Rayvan Teague, the new AD, summed it up well when he was hired, “I am looking forward to working with Coach Earley and Principal Roberts, and I know we all share the same goal of instilling high expectations for our students.”

Roberts, Teague and Earley are quick to recognize the vision and resource support of Tom Wilson, District 5 Superintendent.  And it’s not as if the District is flush with extra budget dollars and unlimited resources:  As one indicator, 78% of Westside’s students receive subsidized lunches.

Before joining Westside as AD, Coach Teague had amassed his own 220-69-1 career record as a head football coach with several trips to the state finals.  Teague reminds us that the whole point of athletics is to develop well rounded and healthy students, and accordingly, it is necessary to commit resources if you want successful outcomes.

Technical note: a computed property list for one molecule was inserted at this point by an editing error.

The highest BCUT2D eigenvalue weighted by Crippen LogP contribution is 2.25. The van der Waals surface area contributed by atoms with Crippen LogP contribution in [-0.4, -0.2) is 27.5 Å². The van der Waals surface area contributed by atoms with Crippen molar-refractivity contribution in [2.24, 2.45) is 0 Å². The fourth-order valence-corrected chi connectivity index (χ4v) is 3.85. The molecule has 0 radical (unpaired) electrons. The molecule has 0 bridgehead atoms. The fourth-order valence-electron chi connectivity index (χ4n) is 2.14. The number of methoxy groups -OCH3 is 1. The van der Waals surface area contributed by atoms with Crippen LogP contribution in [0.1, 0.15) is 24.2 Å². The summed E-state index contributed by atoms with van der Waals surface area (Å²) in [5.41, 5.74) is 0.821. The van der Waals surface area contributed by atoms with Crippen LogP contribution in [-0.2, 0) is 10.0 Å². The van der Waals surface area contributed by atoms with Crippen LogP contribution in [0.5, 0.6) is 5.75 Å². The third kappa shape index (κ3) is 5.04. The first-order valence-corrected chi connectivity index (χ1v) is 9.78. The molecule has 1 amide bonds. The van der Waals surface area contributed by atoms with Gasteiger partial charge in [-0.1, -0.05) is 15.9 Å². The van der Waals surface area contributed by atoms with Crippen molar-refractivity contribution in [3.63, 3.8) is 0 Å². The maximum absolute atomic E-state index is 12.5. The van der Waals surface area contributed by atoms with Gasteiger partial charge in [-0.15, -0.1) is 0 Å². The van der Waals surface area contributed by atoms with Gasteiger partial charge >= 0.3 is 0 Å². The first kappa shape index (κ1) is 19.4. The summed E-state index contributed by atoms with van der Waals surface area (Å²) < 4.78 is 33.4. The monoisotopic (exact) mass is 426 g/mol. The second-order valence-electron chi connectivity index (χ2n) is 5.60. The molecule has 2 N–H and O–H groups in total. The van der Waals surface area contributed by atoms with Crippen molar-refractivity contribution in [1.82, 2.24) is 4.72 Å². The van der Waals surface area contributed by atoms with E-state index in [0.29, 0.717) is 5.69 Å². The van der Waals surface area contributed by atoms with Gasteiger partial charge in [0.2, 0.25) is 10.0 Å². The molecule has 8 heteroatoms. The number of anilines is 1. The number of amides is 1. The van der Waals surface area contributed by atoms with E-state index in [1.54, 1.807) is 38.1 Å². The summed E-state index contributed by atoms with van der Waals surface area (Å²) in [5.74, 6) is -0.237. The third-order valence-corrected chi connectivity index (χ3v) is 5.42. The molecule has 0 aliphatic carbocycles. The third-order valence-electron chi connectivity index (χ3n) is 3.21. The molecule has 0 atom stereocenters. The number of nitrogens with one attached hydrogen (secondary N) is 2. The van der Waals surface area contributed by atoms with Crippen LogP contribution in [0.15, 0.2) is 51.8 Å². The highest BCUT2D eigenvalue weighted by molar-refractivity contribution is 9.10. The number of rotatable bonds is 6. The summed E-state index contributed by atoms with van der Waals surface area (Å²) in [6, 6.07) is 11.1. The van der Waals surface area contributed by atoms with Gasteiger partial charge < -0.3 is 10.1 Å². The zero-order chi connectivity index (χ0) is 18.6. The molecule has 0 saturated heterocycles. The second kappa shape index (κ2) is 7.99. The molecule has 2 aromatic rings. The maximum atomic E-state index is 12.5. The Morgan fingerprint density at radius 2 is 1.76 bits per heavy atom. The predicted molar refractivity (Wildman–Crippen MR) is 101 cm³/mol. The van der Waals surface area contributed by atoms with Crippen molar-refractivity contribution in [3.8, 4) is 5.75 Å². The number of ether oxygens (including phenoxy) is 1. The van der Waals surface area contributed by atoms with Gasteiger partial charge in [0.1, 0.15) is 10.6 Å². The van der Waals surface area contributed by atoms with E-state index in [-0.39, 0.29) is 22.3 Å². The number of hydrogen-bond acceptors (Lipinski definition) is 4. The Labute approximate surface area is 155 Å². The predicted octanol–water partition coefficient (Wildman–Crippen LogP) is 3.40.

The new Principal, Kory Roberts, was no stranger to football excellence and high expectations, either. His father, William, won six state championships at Westside (yup, the same Westside) in 30 years as the head coach.

Coach Earley inherited a football team coming off of a 1-10 season, their sixth losing season in a row. Yet, at his first all-school assembly, Earley matter-of-factly talked about what it takes to “win State” and the fact that the path to such greatness starts by working hard.  

The first game was just six months away and there was no time to waste.

// Men of Action…and Results

The new Westside leadership wasted no time in making big changes, starting with hiring full-time, in-building coaches.  These coaches could monitor athlete behaviors and make sure they maintained their grades (and eligibility). Working with the curriculum committee, they established a 4th period lifting class for varsity athletes and, the following year, created a second lifting class.